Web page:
PC, Mac, PlayStation Network, Xbox Live Arcade
Review based on Xbox Live Arcade version
|Publisher: Telltale Games
Developer: Telltale Games
Release Date: April 9th, 2014
While Episode Two: Smoke and Mirrors was far from anything important to the story line, Episode Three: A Crooked Mile takes full advantage of the hour long length. It picks up from Ichabod Crane smashing the magic mirror, finding Bigby and Snow in his office looking for clues that might lead to his whereabouts. What follows is a good deal of detective work between the two, not to mention character development as well. With Crane gone, Snow has started to put herself in charge, slowly letting the self-appointed position turn her into a power hungry control freak that bosses Bigby around worse as the story moves on, while Bigby himself struggles with his own emotions and to maintain independence while trying to solve the case at hand. You also get a little more background on Bluebeard and his connection to the town, the intentions of the Tweedle brothers, as well as how The Crooked Man has ties to many of the citizens.
On top of that you see the fallout of some of the deaths that have happened already. Some of the fables that initially came off as one-dimensional angry or distrusting stereotypical brutes now show varied emotions in their grieving process. How everyone ends up coping is really where the episode shines. While a good chunk of it is right there in your face playing out, there’s subtle touches such as side dialogue you pick up on, or notes on Ichabod’s desk dealing with some of the fable’s you haven’t met yet such as Pinocchio and Little Boy Blue, as well as those you already have such as Toad. The option to choose which location to investigate to find clues about Ichabod’s whereabouts also plays into how much information you obtain. Overall it does lead to the same outcome, but it helps you learn more about Ichabod himself, and even can change your mind about the man once you see him for who he really is later on.
Other than the story, there isn’t really much to say about this game that hasn’t been acknowledged already. The audio isn’t all that different, though the timing on certain scores seems much better. In turn this makes some scenes a little more tense or emotional than they were in the previous two episodes. The introduction of Bloody Mary and the confrontation between her and Bidby is a lot more intense than his battle against Grendle back in the first episode. Even some of the voice actors who end up drunk or high in this episode are a little more believable than you would assume they would be.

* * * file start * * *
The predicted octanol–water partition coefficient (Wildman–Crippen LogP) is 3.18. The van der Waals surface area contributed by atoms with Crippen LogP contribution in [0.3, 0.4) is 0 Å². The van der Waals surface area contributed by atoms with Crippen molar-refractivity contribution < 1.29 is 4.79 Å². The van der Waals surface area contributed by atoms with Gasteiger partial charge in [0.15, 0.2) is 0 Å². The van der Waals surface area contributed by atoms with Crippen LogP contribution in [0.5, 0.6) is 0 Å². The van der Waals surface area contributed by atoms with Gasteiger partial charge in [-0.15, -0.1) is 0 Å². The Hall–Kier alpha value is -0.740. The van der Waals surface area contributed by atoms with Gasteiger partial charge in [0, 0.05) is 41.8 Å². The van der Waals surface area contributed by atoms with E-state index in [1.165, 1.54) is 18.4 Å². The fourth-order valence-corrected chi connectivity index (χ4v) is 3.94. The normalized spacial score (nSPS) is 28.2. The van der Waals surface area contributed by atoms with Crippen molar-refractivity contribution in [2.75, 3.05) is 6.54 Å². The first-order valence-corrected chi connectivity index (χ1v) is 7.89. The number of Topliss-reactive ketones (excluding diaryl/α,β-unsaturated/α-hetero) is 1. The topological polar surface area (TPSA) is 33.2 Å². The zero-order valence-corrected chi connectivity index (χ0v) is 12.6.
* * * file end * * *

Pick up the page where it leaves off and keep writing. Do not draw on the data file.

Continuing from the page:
And then there’s the visuals. Much like the score, these are a lot better than in the previous episode. The game stays largely indoors, keeping the gritty environments alive through most of the game. Even if some of the outdoor scenes were in the daytime instead of night, it would still have an impact similar to what this episode gives you. It all just feels more like a noir experience, which also has to do with the direction the writing is taking in this chapter of the tale.
There still are a few issues, largely in the gameplay. There were a few times where the decision made does jump to a radically different response after a few exchanges after pressing the button that do take you out of the story the game’s reality, but they really are few and far apart to really get bothered over, unlike the increased load times. Since this episode dropped, The Wolf Among Us is just taking forever to load anything including the main menu. It took a minute and a half before the main menu finally came up, and it took a good fifty seconds to a minute for the next chapter of the episode to load. And even after it loaded, the game became choppy, skipping in some spots, primarily at the start of the chapter, as well as all throughout the opening credits. There is a notable perk though, and it’s that the time given to make a dialogue decision is increased in most instances, giving you a few more seconds to decide what route you want to take Bigby’s character on until the end.
After the filler add-on that was Episode Two: Smoke and Mirrors, Episode Three: A Crooked Mile really steps things up in almost every way possible. The well placed scores and tighter execution mixed with solid writing and character development advances the tale in a way where it all kind of matters to tracking down Ichabod Crane and the overall conclusion, leaving you with a chapter that makes you actually want to rewind and play again choosing another path for Bigby to see just how the story will progress. The only major issue holding the game back is the increased load times and choppy audio and visuals that occur from it. But, if you were let down by the previous episode, get ready to be sucked into the kind of writing Telltale Games is well known for.